8. 8. 9 •  Mature industries with monopoly power means virtually no price competition: •  Companies avoid price cuts to avoid price wars; and when some increase prices, if competitors follow suit, good, if not, they rescind the price change, but usually others follow (e.g. for three decades prior the oil price shocks of the 1970s, GM was the price leader in the auto industry, setting prices that were then matched by Ford and Chrysler; and was not uncommon, during this period for these price increases to be three times the overall inflation level) •  Price competition occur when firms are fending off a foreign competitor or when jockeying for market share in less mature industries (dumping) •  According to William Sheperd, “cooperation in price setting is extensive” in the modern era (e.g. from 1954 to 1994, Ivy League colleges conspired to fix the scholarships offered to students to prevent colleges from offering more generous scholarships to lure top students away from competing schools) And mature industries, with monopoly power means no price competition, unless when dumping prices to fend off a competitor or gain market share Is US capitalism an “irrational” system? 1) In Monopoly Capital: An Essay on the American Economic and Social Order (1966), Paul Baran and Paul Sweezy Tacit collusion and Price Leadership
  9. 9. 10 •  An even better strategy than colluding with competitors is to buy them out or absorb them to lessen competition •  With mergers firms attempt to: •  Lessen competition (horizontal merger) •  Explore profitable new areas by buying into them •  Gain greater control over the supply chain (vertical mergers) •  Mergers that lessen competition could be prevented by governments under anti-trust laws but the author points that US Presidents since Reagan have favored mergers but Obama signaled to enforce antitrust laws •  According to William Sheperd, mergers often reduce efficiency; that most mergers are actually “empire-building” strategies where the main goal is to gain greater control over markets And M&A work as a tool for companies to lessen competition, explore profitable new areas or gain control over the supply chain, and not always prove efficient Is US capitalism an “irrational” system? 1) In Monopoly Capital: An Essay on the American Economic and Social Order (1966), Paul Baran and Paul Sweezy Buyouts and Mergers
  10. 10. 11 •  Big firms are supposed to have the funds to put into research and development, and a common belief about multinational corporations is that they are innovative, constantly designing new and better products for our consumption •  However, some believe these firms will not undertake the cost of innovating because they know that their results will be stolen by competitors (Thorstein Veblen called it a form of “industrial sabotage”.) •  Today, corporations manipulate patent and copyright laws to prevent the entry of new competitors, and they repackage items as “new and improved” when the product is essentially the same (e.g. “classic” Coke – from sugar to high fructose corn syrup) •  Baran and Sweezy observe that big corporations allow individual entrepreneurs or small businesses to do the vital pioneering work; when these succeed the big corporations move in, buying out and absorbing the smaller creators •  Meanwhile, the inventors are only too happy to cash out, by being bought out and absorbed (e.g. the internet boom of the 1990s and the startups) In this system, innovation is usually neglected by large corporations, until a new entrant proves successful – then, they move in by absorbing them Is US capitalism an “irrational” system? 1) In Monopoly Capital: An Essay on the American Economic and Social Order (1966), Paul Baran and Paul Sweezy Big Firms and Innovation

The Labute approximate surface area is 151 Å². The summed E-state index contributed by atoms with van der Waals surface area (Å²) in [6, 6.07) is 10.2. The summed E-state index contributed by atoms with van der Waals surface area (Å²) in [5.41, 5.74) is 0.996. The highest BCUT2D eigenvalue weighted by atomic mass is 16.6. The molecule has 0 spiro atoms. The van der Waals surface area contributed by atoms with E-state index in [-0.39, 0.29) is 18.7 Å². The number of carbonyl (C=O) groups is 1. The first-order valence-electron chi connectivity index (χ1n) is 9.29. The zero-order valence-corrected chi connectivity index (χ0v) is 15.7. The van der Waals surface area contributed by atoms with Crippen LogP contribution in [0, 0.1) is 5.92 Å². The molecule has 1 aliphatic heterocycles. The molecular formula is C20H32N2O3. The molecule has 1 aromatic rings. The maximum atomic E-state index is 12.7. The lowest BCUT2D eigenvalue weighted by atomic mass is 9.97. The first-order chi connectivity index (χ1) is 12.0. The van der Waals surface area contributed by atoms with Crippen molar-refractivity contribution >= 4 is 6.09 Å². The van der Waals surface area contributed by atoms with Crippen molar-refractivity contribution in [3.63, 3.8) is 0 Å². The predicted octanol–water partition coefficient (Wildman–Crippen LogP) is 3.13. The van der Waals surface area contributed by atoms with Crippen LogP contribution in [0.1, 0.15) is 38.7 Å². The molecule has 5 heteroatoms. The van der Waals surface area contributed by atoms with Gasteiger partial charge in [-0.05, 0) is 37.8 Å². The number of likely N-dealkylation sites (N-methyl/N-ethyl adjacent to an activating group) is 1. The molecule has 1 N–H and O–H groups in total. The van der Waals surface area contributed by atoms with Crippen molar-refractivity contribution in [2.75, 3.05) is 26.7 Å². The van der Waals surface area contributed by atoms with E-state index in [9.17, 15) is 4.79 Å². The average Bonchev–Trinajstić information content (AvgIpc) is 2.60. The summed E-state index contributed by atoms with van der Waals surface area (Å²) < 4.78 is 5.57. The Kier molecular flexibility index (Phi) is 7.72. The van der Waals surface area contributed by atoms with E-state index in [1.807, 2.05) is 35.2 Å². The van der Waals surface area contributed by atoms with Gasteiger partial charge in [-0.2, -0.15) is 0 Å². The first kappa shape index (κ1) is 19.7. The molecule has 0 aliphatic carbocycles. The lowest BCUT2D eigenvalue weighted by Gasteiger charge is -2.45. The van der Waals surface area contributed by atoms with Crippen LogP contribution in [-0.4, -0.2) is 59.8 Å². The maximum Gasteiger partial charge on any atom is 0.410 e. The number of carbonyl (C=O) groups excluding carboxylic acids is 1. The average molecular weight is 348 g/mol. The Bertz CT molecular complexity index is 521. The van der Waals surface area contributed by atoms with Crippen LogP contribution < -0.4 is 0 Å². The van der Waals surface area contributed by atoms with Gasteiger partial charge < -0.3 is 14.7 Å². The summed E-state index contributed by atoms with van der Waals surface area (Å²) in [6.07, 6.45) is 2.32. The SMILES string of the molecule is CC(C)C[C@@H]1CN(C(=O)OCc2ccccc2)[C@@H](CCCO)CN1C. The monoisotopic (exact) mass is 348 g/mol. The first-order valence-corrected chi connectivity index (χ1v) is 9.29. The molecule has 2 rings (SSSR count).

11. 11. 12 SURPLUS = GDP – PRODUCTION COSTS (the “surplus” is a macroeconomic approximation of Marx’s concept of surplus value, the part of the total value of output that does not go to workers but becomes profits or is paid to the government) •  Baran and Sweezy1) argue that under monopoly capitalism, prices tend to rise and costs to decrease, thus surplus tends to rise (Baran and Sweezy only consider as production costs the necessary costs, like wages and salaries, being the surplus the rest; thus: SURPLUS = PROFITS + INTERESTS + TAXES + ADVERTISING + MANAGEMENT COSTS (and, as profits and interest payments are usually used to finance investment (I), and taxes to finance government spending (G), and advertising and excess management as waste) SURPLUS = I + G + CORPORATE WASTE •  Profits must find an outlet every year; the accumulation of capital is an imperative for survival in capitalism: “businesses must grow or die”. Baran and Sweezy developed the concept of “surplus” – the difference between what society produces (GDP) and the costs of producing it Is US capitalism an “irrational” system? 1) In Monopoly Capital: An Essay on the American Economic and Social Order (1966), Paul Baran and Paul Sweezy Rising Surpluses, Crises and Waste